The main index of the Egyptian stock market fell by a whopping 2.30 percentage points on Monday, the biggest losses in a single day in over a month, after the prosecutor general issued a travel ban on the CEO of Orascom Construction Industries Sunday evening.
The prosecutor general’s office placed a travel ban on the founder of Orascom Constructions Industries Onsi Sawiris and his son, company chairperson Nassef Sawiris on Sunday, state-run news agency MENA reported.
A judicial source told state-run Al-Ahram that the prosecutor general’s decision is related to Finance Minister Morsy Hegazy’s request that the two be questioned over their role in the sale of Orascom Cement to the French company Lafarge. The government has accused the company of evading taxes on the profits from the 2008 transaction.
But some also speculated that the travel ban was related to Orascom Construction Industries’ move to transition its company to a Dutch company and delist from the Egyptian stock exchange.
Orascom Construction Industries announced mid-February that a majority of its shareholders had agreed to transfer their shares to a Dutch-based company to be known as OCI NV.
Also on Sunday, the Egyptian Financial Supervisory Authority placed a limit on the amount of shares local companies can transfer into internationally-traded global depository receipts, Reuters reported. The new regulations seem aimed to prevent other companies from following OCI’s move abroad.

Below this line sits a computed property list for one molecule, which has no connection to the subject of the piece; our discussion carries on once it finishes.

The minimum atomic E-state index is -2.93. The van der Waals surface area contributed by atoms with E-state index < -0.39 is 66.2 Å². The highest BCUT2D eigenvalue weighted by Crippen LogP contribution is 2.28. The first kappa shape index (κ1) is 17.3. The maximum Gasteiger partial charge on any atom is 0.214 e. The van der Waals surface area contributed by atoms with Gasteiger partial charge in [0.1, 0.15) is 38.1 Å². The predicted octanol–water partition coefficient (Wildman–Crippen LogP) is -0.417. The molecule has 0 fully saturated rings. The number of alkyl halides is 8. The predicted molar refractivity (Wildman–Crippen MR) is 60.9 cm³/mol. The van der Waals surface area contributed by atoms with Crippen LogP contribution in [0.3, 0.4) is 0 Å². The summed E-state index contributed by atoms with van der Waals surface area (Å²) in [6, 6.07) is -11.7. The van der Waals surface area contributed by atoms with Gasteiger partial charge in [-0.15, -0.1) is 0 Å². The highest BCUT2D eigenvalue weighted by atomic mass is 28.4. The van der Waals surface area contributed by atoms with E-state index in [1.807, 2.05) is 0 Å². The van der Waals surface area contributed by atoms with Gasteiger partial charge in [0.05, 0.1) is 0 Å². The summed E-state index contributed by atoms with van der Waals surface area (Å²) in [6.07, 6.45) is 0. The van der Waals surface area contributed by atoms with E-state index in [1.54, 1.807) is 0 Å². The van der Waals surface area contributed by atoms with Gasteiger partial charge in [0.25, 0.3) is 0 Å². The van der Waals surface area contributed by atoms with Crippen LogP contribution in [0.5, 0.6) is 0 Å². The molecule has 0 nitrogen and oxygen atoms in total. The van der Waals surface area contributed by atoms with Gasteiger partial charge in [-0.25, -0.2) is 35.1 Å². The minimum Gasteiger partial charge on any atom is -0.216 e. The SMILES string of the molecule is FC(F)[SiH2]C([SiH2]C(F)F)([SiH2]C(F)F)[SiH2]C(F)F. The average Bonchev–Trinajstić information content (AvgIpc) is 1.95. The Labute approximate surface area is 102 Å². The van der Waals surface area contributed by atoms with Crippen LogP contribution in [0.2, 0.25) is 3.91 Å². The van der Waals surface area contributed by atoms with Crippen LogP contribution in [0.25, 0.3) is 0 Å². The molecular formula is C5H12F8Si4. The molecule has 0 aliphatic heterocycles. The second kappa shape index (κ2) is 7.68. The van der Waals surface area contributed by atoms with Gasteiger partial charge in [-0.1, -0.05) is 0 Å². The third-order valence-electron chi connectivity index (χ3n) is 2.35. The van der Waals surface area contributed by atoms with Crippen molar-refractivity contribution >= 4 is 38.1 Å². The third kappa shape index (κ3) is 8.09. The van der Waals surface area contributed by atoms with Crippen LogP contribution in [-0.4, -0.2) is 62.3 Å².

“There are new regulations that were set in place by the authority to impose a limit to the [number] of local shares that can be changed into GDR certificates,” an official from the Egyptian Financial Supervisory Authority (EFSA) told Reuters on Monday.
The amount transferred into GDRs, which foreign investors often use to invest in companies based in emerging markets, must not exceed a third of the company’s capital, the official said.
Under the ruling, which came into force on Sunday, firms must also obtain approval from an extraordinary shareholders” meeting before they can make the transaction.
“This is in order to prevent a replication of the case of OCI … so no-one can make any acquisitions or tender offers on GDRs except through the local market and through EFSA so that it can have control over any transaction,” Mona al-Shazly, an equities analyst at Pharos Securities, told Reuters.
Monday’s losses also put the EGX 30, the market’s main index of stocks, in the red for this year so far. On Sunday, the index had stood at a gain of .7 percentage points for this year. On Monday the market stood at a loss of 1.6 percentage points.